The big names at the top of that list include defenseman Erik Karlsson and forward Zack Smith.

Another name that could be on the way out of town: Starting goalie Craig Anderson, a potential move that only adds to a suddenly increasing goalie market.

Earlier on Friday there were multiple reports that the Senators were working with Anderson to facilitate a trade. TSN’s Frank Seravalli reported the team was working with Anderson’s agent to find the veteran goalie a new home, while The Athletic’s Chris Stevenson reported that Anderson had expressed a desire to move on. Meanwhile, Anderson’s agent told Bruce Garrioch of the Ottawa Sun that “Ottawa has never asked for me help. They’re going to do whatever they can to improve their team. If that means they’ll trade Craig Anderson, they’ll trade Craig Anderson.”

So there is all of that.

While the unrestricted free agent market for potential starting goalies looked thin at the start of the season the goalie market has improved quite a bit over the past few days.

First, it seems quite likely that the Washington Capitals are going to trade Philipp Grubauer as he attempts to get out of Braden Holtby‘s shadow and become a starter. The Capitals are expecting to get a late first or early second round draft pick. He might be the most intriguing option available given his age and the fact he has played exceptionally well when given an opportunity with the Capitals.

Robin Lehner is also going to be available after the Buffalo Sabres confirmed that they will not be giving him a restricted free agent qualifying offer, allowing him to become an unrestricted free agent. Lehner is coming off of a down year for the Sabres in 2017-18 but was one of the few bright spots for the team in 2015-16 and 2016-17 with a .922 save percentage in 80 appearances. He turns 27 later this summer and would not cost any assets to acquire in a trade.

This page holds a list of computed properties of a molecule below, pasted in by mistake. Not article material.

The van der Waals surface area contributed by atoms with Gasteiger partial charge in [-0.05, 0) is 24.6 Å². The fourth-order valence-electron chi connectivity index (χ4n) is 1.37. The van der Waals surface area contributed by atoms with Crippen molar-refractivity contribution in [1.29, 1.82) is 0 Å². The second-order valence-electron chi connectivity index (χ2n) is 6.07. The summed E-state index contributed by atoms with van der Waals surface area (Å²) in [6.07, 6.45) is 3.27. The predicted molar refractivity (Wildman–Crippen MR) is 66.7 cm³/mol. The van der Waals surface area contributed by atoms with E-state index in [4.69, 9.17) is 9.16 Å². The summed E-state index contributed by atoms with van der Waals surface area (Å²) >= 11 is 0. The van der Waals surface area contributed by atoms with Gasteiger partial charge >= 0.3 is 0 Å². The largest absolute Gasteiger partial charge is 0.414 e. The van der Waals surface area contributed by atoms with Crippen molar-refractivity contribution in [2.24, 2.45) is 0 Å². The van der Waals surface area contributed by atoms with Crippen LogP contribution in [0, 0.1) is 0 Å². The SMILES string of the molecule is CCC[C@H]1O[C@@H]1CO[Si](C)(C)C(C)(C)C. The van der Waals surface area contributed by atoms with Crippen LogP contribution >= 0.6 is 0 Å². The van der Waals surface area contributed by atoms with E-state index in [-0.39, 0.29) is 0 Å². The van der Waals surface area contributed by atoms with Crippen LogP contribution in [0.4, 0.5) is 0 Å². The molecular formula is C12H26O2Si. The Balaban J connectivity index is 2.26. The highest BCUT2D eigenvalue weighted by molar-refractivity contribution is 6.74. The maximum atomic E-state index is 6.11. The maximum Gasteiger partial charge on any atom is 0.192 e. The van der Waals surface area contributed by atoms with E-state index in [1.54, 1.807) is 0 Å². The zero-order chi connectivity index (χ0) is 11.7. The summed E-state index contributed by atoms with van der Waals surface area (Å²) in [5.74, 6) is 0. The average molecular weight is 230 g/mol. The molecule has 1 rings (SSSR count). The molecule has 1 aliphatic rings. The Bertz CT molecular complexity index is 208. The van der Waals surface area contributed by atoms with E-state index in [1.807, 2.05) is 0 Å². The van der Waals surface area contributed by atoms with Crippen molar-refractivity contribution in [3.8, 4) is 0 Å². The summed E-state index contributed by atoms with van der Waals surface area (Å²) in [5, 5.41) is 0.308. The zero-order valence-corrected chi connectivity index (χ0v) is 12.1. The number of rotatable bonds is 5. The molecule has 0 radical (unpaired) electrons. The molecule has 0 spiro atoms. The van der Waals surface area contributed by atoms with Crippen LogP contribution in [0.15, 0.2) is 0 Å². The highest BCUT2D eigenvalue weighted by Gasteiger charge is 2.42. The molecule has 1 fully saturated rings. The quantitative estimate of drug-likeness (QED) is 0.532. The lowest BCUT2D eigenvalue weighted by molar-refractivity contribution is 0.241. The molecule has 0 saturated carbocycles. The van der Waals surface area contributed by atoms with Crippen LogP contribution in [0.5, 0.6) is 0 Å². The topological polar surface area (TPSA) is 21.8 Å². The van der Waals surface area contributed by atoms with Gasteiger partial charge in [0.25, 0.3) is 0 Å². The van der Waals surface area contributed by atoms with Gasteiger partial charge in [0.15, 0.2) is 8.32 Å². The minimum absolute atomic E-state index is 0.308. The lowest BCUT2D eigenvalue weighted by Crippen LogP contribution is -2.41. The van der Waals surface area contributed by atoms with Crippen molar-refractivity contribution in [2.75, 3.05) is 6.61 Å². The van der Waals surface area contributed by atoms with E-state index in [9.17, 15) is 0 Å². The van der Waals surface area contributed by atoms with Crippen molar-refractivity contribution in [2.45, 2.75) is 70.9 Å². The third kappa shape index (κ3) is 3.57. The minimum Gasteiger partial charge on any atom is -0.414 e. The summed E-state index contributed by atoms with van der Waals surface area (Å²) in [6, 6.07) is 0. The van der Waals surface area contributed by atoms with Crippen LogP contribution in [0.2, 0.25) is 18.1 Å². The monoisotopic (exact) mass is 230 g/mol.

[Related: Time for the Sabres to upgrade in goal]

And then there is Anderson. For most of his career Anderson has been one of the more productive starting goalies in the league and has pretty consistently posted strong numbers. But like most of the Senators he is coming off of a brutal 2017-18 performance and will be 37 years old at the start of the season, making him the third oldest goalie in the league behind only Henrik Lundqvist and Ryan Miller. He also is signed for two more years at more than $4 million per season. Along with the assets a team would have to give up in a trade (probably not a lot) that is a big price to commit to a goalie that has probably already played his best hockey.

Still, there are some options. And there are a lot of teams that will be in the market for a goalie — probably more than we are used to seeing at this time of year.

The New York Islanders should be desperate to fix their goalie situation and have a connection to Grubauer with Trotz taking over as their new head coach.

The Sabres, by letting Lehner hit the open market, will also be in need of a new starter unless they really trust Linus Ullmark, which doesn’t seem likely.